You all know I love an uncomfortable conversation, and digging into topics that are otherwise taboo, so it was incredibly enlightening to interview a love addiction coach recently on my podcast. Guys, I didn’t even know this was a thing! But it’s a thing! And you know what? It’s CRAZY interesting. Let’s dive in.
Katie Grimes is a self-confessed former sex, love and fantasy addict who now coaches other women on how to forge healthy relationships with themselves, and with others. We talked all about what to do to heal yourself so that when the right person comes your way, you’re ready for it. And here’s a hint: It all starts with you.
Yep! You read that right. Katie’s work is all about drilling down on what it is that you can do to heal yourself up, and pump yourself up, for the best relationship you can have.
In Katie’s work, it’s as simple as this: Someone who’s been there before, has been in treatment, and who has taken that knowledge and wisdom to help others.
But to understand what she’s now doing, you first have to understand where she’s been.
During the course of our interview, Katie said she had an aha moment years ago from a simple conversation with her then-boyfriend when it hit her: She was seeking validation in all the wrong places–as in outside of herself. And as a result, she says she attracted the wrong men into her life.
Having gone through a 12-step love and sex addiction program, Katie now takes the knowledge she gained there, as well as from her own experiences, to guide her clients.
You guys, I am so deeply grateful that Katie got very candid in our interview. She shared with me that at one point, she was The Other Woman–as in, seeing a married man. (No I’m not giving it all up here! You’ve got to listen to the interview to get the whole story!)
I joke during the interview that married women everywhere were sharpening their knives when they heard her say that, but here’s the truth of the matter: Stuff like this happens ALL the time. Katie recognized the decisions she was making weren’t aligned with her values, and fixed it.
Here’s my take: I’m not here to judge. The biggest lessons come from our biggest challenges, and Katie didn’t waste her opportunity to grow.
When it comes to identifying and removing oneself from toxic relationships, everyone’s story will be different. Here’s what Katie told me worked for her, when we talked during our interview:
Katie says she needed time to process the guilt and damage she experienced from toxic relationships.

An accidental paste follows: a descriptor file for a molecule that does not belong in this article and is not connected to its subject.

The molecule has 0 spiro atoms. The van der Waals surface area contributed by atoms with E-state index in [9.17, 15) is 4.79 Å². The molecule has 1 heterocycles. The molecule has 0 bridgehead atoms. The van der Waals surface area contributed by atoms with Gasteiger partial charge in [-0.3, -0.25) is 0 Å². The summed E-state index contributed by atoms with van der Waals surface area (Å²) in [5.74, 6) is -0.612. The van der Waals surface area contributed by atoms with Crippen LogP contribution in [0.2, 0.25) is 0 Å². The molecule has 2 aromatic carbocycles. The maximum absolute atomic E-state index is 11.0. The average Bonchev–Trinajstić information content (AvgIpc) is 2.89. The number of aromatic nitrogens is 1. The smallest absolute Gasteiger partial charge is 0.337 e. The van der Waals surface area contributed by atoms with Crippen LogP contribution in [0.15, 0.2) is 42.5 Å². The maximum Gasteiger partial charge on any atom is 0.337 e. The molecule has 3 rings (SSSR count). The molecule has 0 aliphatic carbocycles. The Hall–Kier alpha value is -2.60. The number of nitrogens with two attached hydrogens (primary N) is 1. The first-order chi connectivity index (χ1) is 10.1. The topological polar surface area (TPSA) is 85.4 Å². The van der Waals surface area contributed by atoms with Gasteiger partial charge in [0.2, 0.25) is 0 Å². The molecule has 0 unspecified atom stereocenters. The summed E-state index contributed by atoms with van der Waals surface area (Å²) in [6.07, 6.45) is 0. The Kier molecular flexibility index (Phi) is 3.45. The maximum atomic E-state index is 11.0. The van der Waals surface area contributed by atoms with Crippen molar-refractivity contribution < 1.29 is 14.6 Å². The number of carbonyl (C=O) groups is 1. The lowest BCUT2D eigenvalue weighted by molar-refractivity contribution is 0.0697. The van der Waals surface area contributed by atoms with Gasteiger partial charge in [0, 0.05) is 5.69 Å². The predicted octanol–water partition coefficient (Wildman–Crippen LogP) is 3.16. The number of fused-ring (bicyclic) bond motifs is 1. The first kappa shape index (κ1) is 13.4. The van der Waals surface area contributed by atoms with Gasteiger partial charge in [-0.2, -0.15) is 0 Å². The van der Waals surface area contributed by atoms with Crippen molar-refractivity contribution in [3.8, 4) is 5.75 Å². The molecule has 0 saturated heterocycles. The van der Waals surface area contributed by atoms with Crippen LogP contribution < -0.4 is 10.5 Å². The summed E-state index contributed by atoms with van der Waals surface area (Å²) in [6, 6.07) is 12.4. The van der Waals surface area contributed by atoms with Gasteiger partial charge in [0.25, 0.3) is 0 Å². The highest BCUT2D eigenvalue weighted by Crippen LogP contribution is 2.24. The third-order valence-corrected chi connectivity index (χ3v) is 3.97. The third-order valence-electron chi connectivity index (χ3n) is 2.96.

And yes, she says forming a relationship with God—a known step in the recognized 12-step addiction programs—also helped her to reflect on what she did wrong, and what she wanted to change. Many addicts, or even people looking to find true points of connection as they search out relationships, “look up,” so to speak, when trying to heal.
Let’s be honest… We all screw up. Forgiving yourself is the first step, and with the help of a good coach or therapist, you can get there.
Unlike therapy, which can deal with behavior and issues in the past, Katie says her coaching deals with the present and future. The job of a coach is to listen, she says, and speak back to her clients what she’s hearing. Things like, “This is what I’m hearing; does this sound true to you?” That, and asking her clients questions like, “What type of relationship do you want?” can help her zero in on how to best help someone.
Katie coaches women on how to build more confidence and self-esteem, which are the building blocks to healthy relationships.
I love this other takeaway that Katie covered during our interview: STOP IT WITH THE NEED FOR PERFECTION.
Dating apps that force us to whittle down our personalities to bylines… perfectly-edited photos that populate Instagram… text messages you consider for 20 minutes before sending… All of this can make us all feel an unnecessary need to strive for perfection. To not show our real selves, or our big (sometimes ugly, but totally human!) feelings.
But here’s the deal: Uncomfortable feelings are a part of life… so get comfortable with them.
You don’t need to be perfect—not for your partner, and not for you! Like I always say, perfection is boring. Lower the bar, baby! Ha!
But seriously, this is how I choose to live, and it gives me so much more freedom and comfort in my relationships.
Embrace the big feelings in life—the good and the bad and the ugly—and allow yourself to show those to others so that they get an idea of the real you. Because that’s the one your partner is going to be in a relationship with, not the perfectly-manufactured social media version of you.
What I took away from my conversation with Katie was this: Are you gleaning your self-worth by internalizing what other people are saying to you, or how they’re treating you? Are you chasing relationships only for the sake of a “quick hit” of feeling loved? Or are you choosing (or otherwise ending up in) relationships with people who are otherwise committed, knowing that they can’t go all-in on a relationship with you, and you like the safety those boundaries provide? Then maybe you’re a love addict. Or at the very least, maybe you need to call Katie to ask. 😉